How is a student loan different from a scholarship?

Home Forums Student Loans How is a student loan different from a scholarship?

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    Jordan Moore
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    Team StellarFi
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    There are usually two options – aside from paying out of pocket – students have to pay for college: loans and scholarships. You need to pay back your student loan with interest after you graduate. Scholarships are funds you don’t have to pay back.

    Scholarships

    Scholarships are grants that are usually merit or need-based. Merit-based scholarships are granted to you based on academic achievement. Need-based scholarships are intended to help students from low-income families afford college. To get a need-based scholarship you must fill out the Free Application for Federal Student Aid (FAFSA®) application. Colleges review your FAFSA and present you with potential scholarships and federal loans to cover the cost of education. 

    When applying for scholarships you may need to submit additional documents like an essay, resume, and recommendation letter(s). You can get federal, state, university, or private scholarships.

    The U.S. Department of Labor has a search tool where you can browse through over 8,000 scholarships, grants, and fellowships. Some of these are aimed at specific groups like athletes or students with a certain GPA. There are others aimed at specific race/ethnic groups and fields of study (majors).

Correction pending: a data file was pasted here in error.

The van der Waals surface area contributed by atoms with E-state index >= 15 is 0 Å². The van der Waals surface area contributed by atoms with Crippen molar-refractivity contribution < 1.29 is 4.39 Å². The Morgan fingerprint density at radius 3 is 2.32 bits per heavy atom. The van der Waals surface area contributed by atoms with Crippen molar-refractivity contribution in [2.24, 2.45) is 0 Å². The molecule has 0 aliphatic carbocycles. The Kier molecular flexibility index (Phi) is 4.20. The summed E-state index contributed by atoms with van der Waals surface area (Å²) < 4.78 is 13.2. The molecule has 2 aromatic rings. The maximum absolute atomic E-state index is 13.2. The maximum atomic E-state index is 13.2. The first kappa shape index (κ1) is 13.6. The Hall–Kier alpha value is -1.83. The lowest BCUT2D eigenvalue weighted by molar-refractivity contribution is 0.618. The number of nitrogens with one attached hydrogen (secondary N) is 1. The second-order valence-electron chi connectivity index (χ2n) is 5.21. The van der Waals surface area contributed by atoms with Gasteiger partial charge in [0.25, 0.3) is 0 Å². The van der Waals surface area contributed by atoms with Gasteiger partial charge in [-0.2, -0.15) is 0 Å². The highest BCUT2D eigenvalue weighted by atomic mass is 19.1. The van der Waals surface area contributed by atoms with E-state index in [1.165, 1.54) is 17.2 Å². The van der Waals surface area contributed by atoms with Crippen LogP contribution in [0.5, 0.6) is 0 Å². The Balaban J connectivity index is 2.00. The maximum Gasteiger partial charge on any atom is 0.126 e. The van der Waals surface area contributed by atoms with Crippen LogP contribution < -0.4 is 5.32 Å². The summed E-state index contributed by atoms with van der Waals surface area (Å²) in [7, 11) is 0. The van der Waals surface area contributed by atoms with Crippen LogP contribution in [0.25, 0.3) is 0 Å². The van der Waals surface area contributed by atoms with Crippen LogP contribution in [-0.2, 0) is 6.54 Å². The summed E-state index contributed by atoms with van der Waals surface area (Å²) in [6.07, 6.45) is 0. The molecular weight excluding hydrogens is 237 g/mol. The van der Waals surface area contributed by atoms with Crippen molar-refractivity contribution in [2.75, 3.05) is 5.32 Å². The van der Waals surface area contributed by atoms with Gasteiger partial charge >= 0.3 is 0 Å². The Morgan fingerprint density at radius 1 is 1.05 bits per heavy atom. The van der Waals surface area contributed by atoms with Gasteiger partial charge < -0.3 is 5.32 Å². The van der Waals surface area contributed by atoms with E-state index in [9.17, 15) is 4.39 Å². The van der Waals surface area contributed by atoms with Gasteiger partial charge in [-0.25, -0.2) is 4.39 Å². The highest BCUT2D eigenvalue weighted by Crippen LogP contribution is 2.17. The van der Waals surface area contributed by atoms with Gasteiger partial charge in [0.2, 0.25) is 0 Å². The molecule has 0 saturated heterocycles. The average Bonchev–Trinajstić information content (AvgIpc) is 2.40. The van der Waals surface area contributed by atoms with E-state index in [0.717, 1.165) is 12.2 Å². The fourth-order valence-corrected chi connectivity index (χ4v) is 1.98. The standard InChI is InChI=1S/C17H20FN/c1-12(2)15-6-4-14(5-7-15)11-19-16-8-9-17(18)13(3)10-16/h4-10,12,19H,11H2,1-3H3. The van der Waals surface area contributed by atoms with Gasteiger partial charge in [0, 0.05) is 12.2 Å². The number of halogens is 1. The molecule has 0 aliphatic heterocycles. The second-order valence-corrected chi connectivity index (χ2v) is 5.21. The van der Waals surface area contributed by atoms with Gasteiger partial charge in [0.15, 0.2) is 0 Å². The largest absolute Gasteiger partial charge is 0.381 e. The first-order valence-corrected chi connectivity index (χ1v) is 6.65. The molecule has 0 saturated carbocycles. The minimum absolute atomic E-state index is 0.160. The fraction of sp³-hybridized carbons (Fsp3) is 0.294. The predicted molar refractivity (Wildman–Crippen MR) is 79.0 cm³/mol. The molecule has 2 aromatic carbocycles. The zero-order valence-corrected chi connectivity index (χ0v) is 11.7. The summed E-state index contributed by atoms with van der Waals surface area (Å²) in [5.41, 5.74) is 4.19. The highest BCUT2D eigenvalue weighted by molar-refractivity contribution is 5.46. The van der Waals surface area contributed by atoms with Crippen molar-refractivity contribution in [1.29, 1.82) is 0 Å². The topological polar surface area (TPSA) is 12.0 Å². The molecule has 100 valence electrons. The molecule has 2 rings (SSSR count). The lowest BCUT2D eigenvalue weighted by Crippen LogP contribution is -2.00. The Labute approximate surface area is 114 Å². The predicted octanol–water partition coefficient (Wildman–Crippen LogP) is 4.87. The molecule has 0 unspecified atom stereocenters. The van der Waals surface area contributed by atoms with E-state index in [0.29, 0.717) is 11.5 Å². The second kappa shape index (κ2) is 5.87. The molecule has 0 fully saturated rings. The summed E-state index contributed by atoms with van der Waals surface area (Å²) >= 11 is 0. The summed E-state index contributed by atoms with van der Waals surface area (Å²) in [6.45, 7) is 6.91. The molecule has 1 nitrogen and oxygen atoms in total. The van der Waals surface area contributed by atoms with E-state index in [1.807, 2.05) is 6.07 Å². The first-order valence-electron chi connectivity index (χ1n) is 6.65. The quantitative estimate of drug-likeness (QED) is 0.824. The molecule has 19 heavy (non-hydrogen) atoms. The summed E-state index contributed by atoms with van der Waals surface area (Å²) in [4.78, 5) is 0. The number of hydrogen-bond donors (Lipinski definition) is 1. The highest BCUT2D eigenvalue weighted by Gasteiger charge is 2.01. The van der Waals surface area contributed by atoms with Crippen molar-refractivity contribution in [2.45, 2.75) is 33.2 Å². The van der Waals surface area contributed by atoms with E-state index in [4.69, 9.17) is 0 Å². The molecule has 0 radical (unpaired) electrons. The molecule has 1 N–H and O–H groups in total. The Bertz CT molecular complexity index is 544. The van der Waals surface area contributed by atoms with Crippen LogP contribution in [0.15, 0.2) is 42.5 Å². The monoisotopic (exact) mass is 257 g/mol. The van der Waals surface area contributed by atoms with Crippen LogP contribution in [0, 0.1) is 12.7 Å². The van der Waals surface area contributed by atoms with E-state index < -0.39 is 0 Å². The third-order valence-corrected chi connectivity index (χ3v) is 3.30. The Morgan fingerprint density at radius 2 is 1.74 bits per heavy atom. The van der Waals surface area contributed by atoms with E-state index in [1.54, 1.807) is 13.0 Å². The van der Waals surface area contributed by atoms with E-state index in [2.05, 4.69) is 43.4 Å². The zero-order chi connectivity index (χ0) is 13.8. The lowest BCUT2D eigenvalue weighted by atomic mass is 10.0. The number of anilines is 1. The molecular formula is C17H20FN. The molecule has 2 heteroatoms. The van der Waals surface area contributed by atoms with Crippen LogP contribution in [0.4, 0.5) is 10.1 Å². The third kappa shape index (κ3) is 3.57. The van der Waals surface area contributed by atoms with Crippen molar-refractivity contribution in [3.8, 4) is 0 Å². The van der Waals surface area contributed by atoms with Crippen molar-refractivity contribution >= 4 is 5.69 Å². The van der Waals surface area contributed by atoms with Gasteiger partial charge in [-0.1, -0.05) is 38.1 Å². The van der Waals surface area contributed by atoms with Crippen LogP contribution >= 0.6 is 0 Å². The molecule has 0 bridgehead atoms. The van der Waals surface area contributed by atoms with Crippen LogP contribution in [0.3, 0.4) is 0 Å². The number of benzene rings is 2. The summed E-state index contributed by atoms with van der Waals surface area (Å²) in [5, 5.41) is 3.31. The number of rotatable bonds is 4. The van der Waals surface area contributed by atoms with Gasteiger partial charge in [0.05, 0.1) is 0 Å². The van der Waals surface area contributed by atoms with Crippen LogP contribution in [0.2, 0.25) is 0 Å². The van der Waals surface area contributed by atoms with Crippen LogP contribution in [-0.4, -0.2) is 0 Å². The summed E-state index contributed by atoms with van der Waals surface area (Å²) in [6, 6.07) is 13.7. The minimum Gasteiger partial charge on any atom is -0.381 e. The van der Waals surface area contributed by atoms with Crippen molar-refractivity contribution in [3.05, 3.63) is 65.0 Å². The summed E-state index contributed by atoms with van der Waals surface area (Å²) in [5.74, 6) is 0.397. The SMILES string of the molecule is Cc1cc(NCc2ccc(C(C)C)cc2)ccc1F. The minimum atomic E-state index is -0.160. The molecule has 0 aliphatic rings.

You can meet with your school counselor before applying to understand which scholarship might best suit your abilities and needs.

    Student loans

    Student loans can be private or federal. Federal loans are offered by the United States Department of Education and you can get private loans from banks, credit unions, and online lenders. There are several benefits or protections with federal loans such as forgiveness programs, lower and fixed interest rates, and income-driven repayment options. You begin paying these loans after you graduate.

    With private loans, interest rates are higher and you need a good credit score or a cosigner with a good credit score if you want to get the best interest rates. Though some lenders allow you to defer your repayment until after you graduate, the interest rates on the loan continue to accrue, increasing the total balance you will need to pay once you graduate, and hopefully also immediately find a job. Most lenders advise you to make some fixed payments or tackle the interest every month while you are enrolled at school.

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StellarFinance, Inc. and its affiliates do not provide tax, legal or accounting advice. This material has been prepared for informational purposes only, and is not intended to provide, and should not be relied on for, tax, legal or accounting advice. You should consult your own tax, legal and accounting advisors before engaging in any transaction.

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